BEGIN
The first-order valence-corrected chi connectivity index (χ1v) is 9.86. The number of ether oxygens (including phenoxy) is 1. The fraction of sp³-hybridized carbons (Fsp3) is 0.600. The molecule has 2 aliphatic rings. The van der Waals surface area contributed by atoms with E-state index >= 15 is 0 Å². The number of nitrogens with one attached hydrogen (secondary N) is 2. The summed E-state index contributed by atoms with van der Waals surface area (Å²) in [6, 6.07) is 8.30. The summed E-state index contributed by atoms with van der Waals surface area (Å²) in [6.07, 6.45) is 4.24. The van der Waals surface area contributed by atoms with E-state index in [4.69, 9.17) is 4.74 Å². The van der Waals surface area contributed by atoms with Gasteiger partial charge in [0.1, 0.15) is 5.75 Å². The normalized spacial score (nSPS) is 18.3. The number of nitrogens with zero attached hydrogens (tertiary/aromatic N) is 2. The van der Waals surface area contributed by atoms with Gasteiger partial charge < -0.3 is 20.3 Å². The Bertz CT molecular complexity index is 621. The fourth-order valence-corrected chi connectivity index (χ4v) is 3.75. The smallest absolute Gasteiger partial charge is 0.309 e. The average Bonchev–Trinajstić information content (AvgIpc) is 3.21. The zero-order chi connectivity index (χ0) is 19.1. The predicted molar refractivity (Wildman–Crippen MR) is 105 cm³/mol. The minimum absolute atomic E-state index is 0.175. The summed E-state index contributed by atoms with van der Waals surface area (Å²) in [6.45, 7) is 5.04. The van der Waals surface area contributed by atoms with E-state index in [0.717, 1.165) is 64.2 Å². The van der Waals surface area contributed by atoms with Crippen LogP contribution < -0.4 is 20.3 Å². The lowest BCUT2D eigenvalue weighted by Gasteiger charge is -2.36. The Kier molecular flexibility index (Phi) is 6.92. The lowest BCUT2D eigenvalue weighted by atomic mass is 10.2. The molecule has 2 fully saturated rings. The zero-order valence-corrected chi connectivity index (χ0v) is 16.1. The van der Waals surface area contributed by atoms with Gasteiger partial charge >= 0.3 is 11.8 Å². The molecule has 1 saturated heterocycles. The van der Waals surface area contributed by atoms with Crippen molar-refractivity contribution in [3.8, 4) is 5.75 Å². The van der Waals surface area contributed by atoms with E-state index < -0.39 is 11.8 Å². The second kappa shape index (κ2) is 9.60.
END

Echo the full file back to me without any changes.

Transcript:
The first-order valence-corrected chi connectivity index (χ1v) is 9.86. The number of ether oxygens (including phenoxy) is 1. The fraction of sp³-hybridized carbons (Fsp3) is 0.600. The molecule has 2 aliphatic rings. The van der Waals surface area contributed by atoms with E-state index >= 15 is 0 Å². The number of nitrogens with one attached hydrogen (secondary N) is 2. The summed E-state index contributed by atoms with van der Waals surface area (Å²) in [6, 6.07) is 8.30. The summed E-state index contributed by atoms with van der Waals surface area (Å²) in [6.07, 6.45) is 4.24. The van der Waals surface area contributed by atoms with E-state index in [4.69, 9.17) is 4.74 Å². The van der Waals surface area contributed by atoms with Gasteiger partial charge in [0.1, 0.15) is 5.75 Å². The normalized spacial score (nSPS) is 18.3. The number of nitrogens with zero attached hydrogens (tertiary/aromatic N) is 2. The van der Waals surface area contributed by atoms with Gasteiger partial charge < -0.3 is 20.3 Å². The Bertz CT molecular complexity index is 621. The fourth-order valence-corrected chi connectivity index (χ4v) is 3.75. The smallest absolute Gasteiger partial charge is 0.309 e. The average Bonchev–Trinajstić information content (AvgIpc) is 3.21. The zero-order chi connectivity index (χ0) is 19.1. The predicted molar refractivity (Wildman–Crippen MR) is 105 cm³/mol. The minimum absolute atomic E-state index is 0.175. The summed E-state index contributed by atoms with van der Waals surface area (Å²) in [6.45, 7) is 5.04. The van der Waals surface area contributed by atoms with E-state index in [0.717, 1.165) is 64.2 Å². The van der Waals surface area contributed by atoms with Crippen LogP contribution < -0.4 is 20.3 Å². The lowest BCUT2D eigenvalue weighted by Gasteiger charge is -2.36. The Kier molecular flexibility index (Phi) is 6.92. The lowest BCUT2D eigenvalue weighted by atomic mass is 10.2. The molecule has 2 fully saturated rings. The zero-order valence-corrected chi connectivity index (χ0v) is 16.1. The van der Waals surface area contributed by atoms with Gasteiger partial charge >= 0.3 is 11.8 Å². The molecule has 1 saturated heterocycles. The van der Waals surface area contributed by atoms with Crippen molar-refractivity contribution in [3.8, 4) is 5.75 Å². The van der Waals surface area contributed by atoms with E-state index < -0.39 is 11.8 Å². The second kappa shape index (κ2) is 9.60.